Byron Coley - Wire magazine -July 2011

Two slabs of classic archival TNB scree from 1983. One side is by the Rupenus Bros duo format; on the flip they’re joined by Ashleigh Grove. Whatever, the music is amazing. It sounds like porcupines riding rusty bicycles around really fast in a figure of eight, crashing into each other and howling the way only porcupines can. Previously released more than once, this is the definitive, remastered version of both full shows and it’s a stone form classic.

My first listening experience of TNB was the cassette 'Live At Morden Tower' in 1983. I marvelled at the unbelievably relentless and inaccessible intensity of their sound. I became fascinated with them. I became a kind of TNB 'groupie'. Toshiji Mikawa 

TNB continue their work with anti-theories, anti-instruments and anti-music. The mysterious instrumentation of their debut, Changez Les Blockeurs, remains constant with that used in these live performances. However the mood produced differs greatly. The atmosphere, here, is one of an abrasive and unrelenting attack where metal scrapes, slams and drags against hissing noise generators and piercing feedback. The Blockaders seem to take great joy in dealing with the uncertainty and often precarious nature of live confrontations which result in an energetic celebration/barrage of new sounds and ideas. Aeon
Anti-music done by anti-musicians, this tape is full of hissings, bangings, scrapings, grindings and very little of what could be called traditional instrumentation. At times it sound like rush hour in a particularly noisy subway station; at other times like 20 chefs simultaneously banging their pots and pans. Yet somehow it all works and comes together as a coherent whole. The pieces show continuity and purpose. Rhythm emerges from the chaos. How do you define music? Listen to this tape then see if you still agree with your previous definition. Sound Choice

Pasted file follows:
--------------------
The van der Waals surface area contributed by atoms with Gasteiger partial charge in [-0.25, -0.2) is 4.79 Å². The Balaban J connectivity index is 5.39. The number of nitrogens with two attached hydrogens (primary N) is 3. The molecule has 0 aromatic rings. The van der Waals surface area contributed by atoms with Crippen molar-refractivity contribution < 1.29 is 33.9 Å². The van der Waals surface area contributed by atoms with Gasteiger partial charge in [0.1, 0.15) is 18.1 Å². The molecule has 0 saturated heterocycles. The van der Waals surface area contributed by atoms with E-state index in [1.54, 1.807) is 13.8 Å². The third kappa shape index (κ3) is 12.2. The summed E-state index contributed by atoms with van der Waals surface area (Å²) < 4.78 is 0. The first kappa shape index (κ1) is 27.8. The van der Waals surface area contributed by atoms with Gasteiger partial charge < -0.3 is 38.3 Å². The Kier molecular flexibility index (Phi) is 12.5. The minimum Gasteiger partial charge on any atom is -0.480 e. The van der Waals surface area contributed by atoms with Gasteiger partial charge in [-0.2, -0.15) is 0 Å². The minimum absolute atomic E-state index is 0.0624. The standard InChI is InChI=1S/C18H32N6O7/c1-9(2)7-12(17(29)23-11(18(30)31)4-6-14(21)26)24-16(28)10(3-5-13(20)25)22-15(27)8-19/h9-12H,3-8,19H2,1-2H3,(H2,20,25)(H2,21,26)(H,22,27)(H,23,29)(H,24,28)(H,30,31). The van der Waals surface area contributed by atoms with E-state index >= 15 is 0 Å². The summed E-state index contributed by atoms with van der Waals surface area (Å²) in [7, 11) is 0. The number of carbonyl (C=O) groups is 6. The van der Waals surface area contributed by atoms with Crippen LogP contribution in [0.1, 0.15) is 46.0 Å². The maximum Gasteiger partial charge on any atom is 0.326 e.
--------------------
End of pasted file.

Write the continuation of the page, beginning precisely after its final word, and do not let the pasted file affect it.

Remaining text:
The cyclone hits and sheets of pure metal godlike shrieking rain down and ring out. Unrelenting and visceral, it’s a phoenix in its execution and a peacock in its diversity. Audience dulls around a bit, and then another simoom in the room – a lower kind of grating now. Occasional stalactites of sound jut from the proceedings and there seem to be ‘breakdowns’ in the sound from time to time. Squeaking and rolling, quacking and cajoling, and the sound spikes and speaks and spills from the guts of that time and place. It still holds the same power to incite, inspire and unnerve that it had when it first emerged almost 30 years ago. Freq

The crackle of broken amplifiers precipitates a whole new order of independently morphing soundforms, all given shape via flashes of metallic lightning, smashed glass, trashed microphone feedback and acoustic low-end pellets that scale the walls like slugs. Gradually accruing hypnotic significance, they birth spontaneous form in the shape of textures that recur with such accumulative force, they threaten to collapse the performance under its own weight. In this mode, their music feels like inverted minimalism, a leery psychedelia. The Wire